Active Surveillance (AS) has gained considerable ground as a means to hold off on aggressive treatment for prostate cancer (PCa). AS is like a balancing act aimed at maintaining current quality of life without missing a window for cure. For low-risk PCa patients who want to avoid the risks and complications of radical prostatectomy or radiation as long as possible, AS, with its schedule of tests, seems reasonable. The problem is, PCa is not a single disease that behaves exactly the same in each patient.
No universal AS criteria
Prescribing AS is complex since there are no universal standards regarding its three key elements:
- Patient selection – which criteria determine the best AS candidates?
- Intensity of AS monitoring – frequency of PSA testing, imaging, rebiopsy?
- Triggers for treatment – what change(s) in a patient’s clinical factors signal it’s time for treatment, and what will the treatment options be by then?
According to Tosoian et al. (2016)[i], AS programs range from stringent (e.g. Johns Hopkins accepts only low-risk patients and mandates yearly rebiopsy) to more relaxed (e.g. Sunnybrook will include some intermediate-risk cases, rebiopsy mainly every 3-4 years). But here’s the tradeoff: Johns Hopkins data demonstrates “…higher rates of treatment within 10 years (50% versus 36% at Sunnybrook) but lower risk of prostate cancer death (0.1% versus 1.9%).”
In other words, Johns Hopkins closely observes each patient, with a hair-trigger move to the only choice – radical treatment – that might be overtreating insignificant PCa. Former AS patients now risk wearing incontinence pads for weeks or months, and likely 6-18 months of ED. Ironically, they go on to have the treatment they wanted to defer to begin with, but urologists are biased toward whole gland therapies. On the other hand, Johns Hopkins statistics show they rarely miss a window for cure.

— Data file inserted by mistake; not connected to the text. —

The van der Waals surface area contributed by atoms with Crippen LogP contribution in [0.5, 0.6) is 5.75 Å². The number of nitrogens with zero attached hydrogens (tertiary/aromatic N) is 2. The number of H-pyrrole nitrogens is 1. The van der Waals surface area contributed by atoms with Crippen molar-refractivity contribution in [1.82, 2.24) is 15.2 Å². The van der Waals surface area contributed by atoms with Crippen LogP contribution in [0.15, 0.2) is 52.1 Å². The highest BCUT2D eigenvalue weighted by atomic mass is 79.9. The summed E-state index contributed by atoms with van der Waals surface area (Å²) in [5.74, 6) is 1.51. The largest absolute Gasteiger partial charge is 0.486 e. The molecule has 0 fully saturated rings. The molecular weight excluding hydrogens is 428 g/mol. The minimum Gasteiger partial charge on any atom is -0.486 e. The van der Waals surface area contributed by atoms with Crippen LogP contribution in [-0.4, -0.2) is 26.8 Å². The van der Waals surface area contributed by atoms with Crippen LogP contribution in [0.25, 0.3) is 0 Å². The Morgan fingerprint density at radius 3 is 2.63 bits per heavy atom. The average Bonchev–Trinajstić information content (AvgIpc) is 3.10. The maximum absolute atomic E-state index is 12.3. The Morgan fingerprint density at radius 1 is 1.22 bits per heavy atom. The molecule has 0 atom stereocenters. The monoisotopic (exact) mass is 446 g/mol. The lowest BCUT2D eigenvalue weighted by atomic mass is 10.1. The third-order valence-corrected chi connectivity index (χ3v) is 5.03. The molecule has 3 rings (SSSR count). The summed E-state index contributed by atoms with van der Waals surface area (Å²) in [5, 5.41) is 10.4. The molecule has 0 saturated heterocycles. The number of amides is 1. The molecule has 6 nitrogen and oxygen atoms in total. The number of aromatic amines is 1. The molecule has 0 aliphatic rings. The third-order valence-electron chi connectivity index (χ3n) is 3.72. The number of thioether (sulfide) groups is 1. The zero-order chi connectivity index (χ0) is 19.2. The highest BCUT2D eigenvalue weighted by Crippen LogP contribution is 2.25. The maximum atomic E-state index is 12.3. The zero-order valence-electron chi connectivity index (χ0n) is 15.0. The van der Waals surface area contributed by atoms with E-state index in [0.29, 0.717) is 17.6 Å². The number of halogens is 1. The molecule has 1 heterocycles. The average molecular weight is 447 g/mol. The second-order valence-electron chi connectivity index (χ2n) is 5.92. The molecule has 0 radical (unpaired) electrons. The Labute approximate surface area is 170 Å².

Playing with a loaded gun
It was the concern about overtreatment that originally encouraged wider adoption of AS. Now, there is a different concern as newly available 5+ year data suggests that some urologists keep men on AS beyond the window for curative treatment. Without diagnostic certainty about which cell line is growing in a man’s body, there is always the possibility that he’s harboring a disease that does not generate a high PSA but which has the capability to progress rapidly, spread beyond the gland and become lethal. In this respect, AS is like playing with a gun that holds an unknown bullet.
Tosoian et al. assembled data from various published AS studies. Within 5 years of starting AS, the proportion of men who are upgraded by biopsy and receive whole gland treatment ranges from 24-50%. Of four studies that followed treated patients, biochemical recurrence (rising PSA after treatment) ranged from 8-25%; one particular study (Selvadurai et al., 2013) reported biochemical recurrence rates of 7% at 2 years and 15% at 5 years. Biochemical recurrence means tumor cells had already left the gland at the time of surgery/radiation and are now multiplying locally, regionally, or distantly.